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Enthusiasm for trade deals misses important but necessary step if Canadians are to benefit

By David Crane      

There’s no point in signing trade deals unless we also develop the businesses that make high-quality and technologically advanced goods and products that these countries want to buy.

Foreign Affairs Minister Chrystia Freeland, pictured Jan. 29, 2018, in Montreal at a press conference after round six of talks to renegotiate the North American Free Trade Agreement. According to Statistics Canada, business spending on R&D fell by more than $1-billion in 2015 from 2014 levels, mainly the result of declines in spending by services sector and the oil and gas industry. Business reported a further 3.1 per cent cut in R&D spending in 2016 and plans only 'minimal change' in 2017, Statistics Canada reports. The Hill Times photograph by Andrew Meade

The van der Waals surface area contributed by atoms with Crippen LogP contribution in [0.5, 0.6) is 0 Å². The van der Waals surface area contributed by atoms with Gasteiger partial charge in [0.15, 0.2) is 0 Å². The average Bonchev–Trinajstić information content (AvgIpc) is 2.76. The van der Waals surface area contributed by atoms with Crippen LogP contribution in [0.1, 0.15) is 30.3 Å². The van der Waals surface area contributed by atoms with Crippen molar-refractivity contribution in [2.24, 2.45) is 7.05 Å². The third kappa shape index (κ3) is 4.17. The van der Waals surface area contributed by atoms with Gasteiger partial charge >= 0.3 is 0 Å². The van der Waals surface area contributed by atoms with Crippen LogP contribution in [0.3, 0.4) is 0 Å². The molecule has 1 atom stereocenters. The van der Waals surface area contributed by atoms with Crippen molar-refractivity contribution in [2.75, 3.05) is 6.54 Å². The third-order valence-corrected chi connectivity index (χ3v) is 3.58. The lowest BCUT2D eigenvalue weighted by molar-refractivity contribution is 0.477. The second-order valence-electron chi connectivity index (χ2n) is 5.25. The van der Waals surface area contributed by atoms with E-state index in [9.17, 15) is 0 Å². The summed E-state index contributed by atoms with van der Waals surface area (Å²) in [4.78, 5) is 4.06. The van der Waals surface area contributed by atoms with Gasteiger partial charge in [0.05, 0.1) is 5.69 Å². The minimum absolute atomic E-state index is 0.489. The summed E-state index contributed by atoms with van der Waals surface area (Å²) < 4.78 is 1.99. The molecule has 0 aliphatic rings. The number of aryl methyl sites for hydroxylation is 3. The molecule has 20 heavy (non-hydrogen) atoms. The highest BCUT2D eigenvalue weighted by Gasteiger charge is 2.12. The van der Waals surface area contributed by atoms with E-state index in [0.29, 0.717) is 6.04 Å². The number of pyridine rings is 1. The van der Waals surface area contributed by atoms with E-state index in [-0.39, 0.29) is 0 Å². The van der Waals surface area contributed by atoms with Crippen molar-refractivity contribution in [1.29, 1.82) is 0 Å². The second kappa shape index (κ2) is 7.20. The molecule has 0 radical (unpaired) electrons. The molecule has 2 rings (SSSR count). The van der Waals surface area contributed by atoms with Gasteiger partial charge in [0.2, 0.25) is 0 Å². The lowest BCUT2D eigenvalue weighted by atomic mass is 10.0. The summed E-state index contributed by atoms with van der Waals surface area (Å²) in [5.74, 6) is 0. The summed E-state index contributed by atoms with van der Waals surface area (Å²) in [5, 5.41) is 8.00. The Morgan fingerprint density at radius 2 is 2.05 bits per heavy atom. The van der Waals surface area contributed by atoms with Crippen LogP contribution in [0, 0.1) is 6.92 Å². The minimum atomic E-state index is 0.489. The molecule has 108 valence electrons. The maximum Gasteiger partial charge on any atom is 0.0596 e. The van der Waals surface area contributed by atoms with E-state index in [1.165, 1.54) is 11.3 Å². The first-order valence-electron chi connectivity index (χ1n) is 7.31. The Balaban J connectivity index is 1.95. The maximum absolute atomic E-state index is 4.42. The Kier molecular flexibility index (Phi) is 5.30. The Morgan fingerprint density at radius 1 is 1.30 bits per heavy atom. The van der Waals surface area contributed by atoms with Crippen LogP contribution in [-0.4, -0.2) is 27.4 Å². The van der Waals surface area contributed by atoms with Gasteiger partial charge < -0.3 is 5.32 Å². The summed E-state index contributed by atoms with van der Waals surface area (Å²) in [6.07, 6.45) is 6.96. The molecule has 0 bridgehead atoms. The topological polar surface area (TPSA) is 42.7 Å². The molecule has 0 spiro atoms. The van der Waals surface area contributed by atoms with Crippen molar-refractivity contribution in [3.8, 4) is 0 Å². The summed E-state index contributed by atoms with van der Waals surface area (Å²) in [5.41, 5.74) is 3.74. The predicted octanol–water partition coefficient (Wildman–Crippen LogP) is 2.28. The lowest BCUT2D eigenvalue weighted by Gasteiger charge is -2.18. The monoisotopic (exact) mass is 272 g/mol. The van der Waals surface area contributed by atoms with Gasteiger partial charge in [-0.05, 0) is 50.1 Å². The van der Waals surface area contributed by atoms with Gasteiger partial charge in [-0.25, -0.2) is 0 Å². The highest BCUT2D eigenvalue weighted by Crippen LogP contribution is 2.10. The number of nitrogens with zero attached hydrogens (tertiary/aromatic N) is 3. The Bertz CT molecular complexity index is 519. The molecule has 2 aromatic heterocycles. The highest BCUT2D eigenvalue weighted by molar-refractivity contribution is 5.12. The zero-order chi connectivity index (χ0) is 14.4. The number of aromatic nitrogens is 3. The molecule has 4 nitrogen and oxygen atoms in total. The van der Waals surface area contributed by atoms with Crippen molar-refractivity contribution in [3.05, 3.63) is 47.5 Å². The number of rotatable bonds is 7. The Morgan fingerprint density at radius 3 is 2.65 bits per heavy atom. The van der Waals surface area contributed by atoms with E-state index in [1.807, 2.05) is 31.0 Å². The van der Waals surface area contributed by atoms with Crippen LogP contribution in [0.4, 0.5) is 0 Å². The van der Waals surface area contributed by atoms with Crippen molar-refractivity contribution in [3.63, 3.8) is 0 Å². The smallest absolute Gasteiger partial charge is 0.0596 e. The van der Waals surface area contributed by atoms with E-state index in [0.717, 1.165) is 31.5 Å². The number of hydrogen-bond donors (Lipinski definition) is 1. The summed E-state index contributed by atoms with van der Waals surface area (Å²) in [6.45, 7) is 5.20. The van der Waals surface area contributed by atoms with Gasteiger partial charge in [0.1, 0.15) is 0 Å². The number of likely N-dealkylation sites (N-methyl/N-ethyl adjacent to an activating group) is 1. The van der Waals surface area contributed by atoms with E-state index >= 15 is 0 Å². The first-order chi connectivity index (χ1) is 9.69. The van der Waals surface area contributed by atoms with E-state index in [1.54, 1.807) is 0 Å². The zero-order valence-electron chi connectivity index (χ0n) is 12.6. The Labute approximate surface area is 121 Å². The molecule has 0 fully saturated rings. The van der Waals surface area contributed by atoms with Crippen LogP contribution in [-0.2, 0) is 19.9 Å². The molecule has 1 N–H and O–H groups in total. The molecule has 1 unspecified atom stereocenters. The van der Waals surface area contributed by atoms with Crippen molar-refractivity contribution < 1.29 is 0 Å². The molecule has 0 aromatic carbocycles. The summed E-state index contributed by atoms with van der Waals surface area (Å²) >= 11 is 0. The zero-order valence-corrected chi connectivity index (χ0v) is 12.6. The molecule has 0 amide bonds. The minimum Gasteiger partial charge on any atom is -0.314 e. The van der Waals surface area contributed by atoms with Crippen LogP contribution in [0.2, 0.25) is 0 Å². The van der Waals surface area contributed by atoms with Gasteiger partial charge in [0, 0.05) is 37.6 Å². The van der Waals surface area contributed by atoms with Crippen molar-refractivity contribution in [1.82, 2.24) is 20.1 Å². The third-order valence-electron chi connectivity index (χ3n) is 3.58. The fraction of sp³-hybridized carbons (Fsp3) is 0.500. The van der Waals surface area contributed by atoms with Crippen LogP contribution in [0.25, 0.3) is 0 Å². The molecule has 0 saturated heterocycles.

TORONTO—There is this optimistic view that if we sign free trade agreements with other countries, exports and jobs will follow. It’s why there are frequent exhortations for Canada to sign more free trade deals, like the Comprehensive and Progressive Trans Pacific Partnership, before it the Canada-European Economic and Trade Agreement, and perhaps later with China.

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